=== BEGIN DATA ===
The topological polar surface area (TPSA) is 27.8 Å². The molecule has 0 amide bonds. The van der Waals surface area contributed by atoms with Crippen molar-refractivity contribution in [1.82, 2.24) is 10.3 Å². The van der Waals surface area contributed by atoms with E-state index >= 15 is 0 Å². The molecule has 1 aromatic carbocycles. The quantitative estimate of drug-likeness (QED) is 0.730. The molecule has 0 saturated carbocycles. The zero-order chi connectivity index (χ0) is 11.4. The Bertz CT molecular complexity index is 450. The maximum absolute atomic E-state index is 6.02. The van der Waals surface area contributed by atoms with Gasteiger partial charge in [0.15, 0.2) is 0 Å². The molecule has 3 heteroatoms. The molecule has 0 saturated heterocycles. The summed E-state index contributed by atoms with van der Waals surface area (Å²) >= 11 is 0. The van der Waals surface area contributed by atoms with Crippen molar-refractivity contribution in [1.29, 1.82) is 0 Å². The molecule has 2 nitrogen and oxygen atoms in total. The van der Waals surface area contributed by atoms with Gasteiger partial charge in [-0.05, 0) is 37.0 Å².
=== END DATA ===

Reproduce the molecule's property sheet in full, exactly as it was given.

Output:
The topological polar surface area (TPSA) is 27.8 Å². The molecule has 0 amide bonds. The van der Waals surface area contributed by atoms with Crippen molar-refractivity contribution in [1.82, 2.24) is 10.3 Å². The van der Waals surface area contributed by atoms with E-state index >= 15 is 0 Å². The molecule has 1 aromatic carbocycles. The quantitative estimate of drug-likeness (QED) is 0.730. The molecule has 0 saturated carbocycles. The zero-order chi connectivity index (χ0) is 11.4. The Bertz CT molecular complexity index is 450. The maximum absolute atomic E-state index is 6.02. The van der Waals surface area contributed by atoms with Gasteiger partial charge in [0.15, 0.2) is 0 Å². The molecule has 3 heteroatoms. The molecule has 0 saturated heterocycles. The summed E-state index contributed by atoms with van der Waals surface area (Å²) >= 11 is 0. The van der Waals surface area contributed by atoms with Crippen molar-refractivity contribution in [1.29, 1.82) is 0 Å². The molecule has 2 nitrogen and oxygen atoms in total. The van der Waals surface area contributed by atoms with Gasteiger partial charge in [-0.05, 0) is 37.0 Å².